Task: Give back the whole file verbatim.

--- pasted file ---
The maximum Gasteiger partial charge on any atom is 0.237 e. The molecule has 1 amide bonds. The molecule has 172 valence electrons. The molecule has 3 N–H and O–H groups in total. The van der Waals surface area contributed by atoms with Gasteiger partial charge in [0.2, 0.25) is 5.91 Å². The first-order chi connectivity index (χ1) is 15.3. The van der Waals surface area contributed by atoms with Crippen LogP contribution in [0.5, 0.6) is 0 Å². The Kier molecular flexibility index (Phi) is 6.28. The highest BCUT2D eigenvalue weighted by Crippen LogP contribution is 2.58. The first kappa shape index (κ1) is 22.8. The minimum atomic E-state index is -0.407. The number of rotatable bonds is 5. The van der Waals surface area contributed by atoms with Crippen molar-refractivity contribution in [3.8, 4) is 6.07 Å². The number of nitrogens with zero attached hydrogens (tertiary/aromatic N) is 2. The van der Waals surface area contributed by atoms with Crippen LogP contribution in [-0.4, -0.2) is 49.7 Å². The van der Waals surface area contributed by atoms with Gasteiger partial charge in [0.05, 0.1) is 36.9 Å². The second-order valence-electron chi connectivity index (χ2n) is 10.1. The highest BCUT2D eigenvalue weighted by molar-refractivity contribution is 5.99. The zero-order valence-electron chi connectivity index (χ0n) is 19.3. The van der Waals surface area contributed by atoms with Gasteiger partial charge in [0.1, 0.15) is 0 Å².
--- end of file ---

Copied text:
The maximum Gasteiger partial charge on any atom is 0.237 e. The molecule has 1 amide bonds. The molecule has 172 valence electrons. The molecule has 3 N–H and O–H groups in total. The van der Waals surface area contributed by atoms with Gasteiger partial charge in [0.2, 0.25) is 5.91 Å². The first-order chi connectivity index (χ1) is 15.3. The van der Waals surface area contributed by atoms with Crippen LogP contribution in [0.5, 0.6) is 0 Å². The Kier molecular flexibility index (Phi) is 6.28. The highest BCUT2D eigenvalue weighted by Crippen LogP contribution is 2.58. The first kappa shape index (κ1) is 22.8. The minimum atomic E-state index is -0.407. The number of rotatable bonds is 5. The van der Waals surface area contributed by atoms with Crippen molar-refractivity contribution in [3.8, 4) is 6.07 Å². The number of nitrogens with zero attached hydrogens (tertiary/aromatic N) is 2. The van der Waals surface area contributed by atoms with Crippen LogP contribution in [-0.4, -0.2) is 49.7 Å². The van der Waals surface area contributed by atoms with Gasteiger partial charge in [0.05, 0.1) is 36.9 Å². The second-order valence-electron chi connectivity index (χ2n) is 10.1. The highest BCUT2D eigenvalue weighted by molar-refractivity contribution is 5.99. The zero-order valence-electron chi connectivity index (χ0n) is 19.3. The van der Waals surface area contributed by atoms with Gasteiger partial charge in [0.1, 0.15) is 0 Å².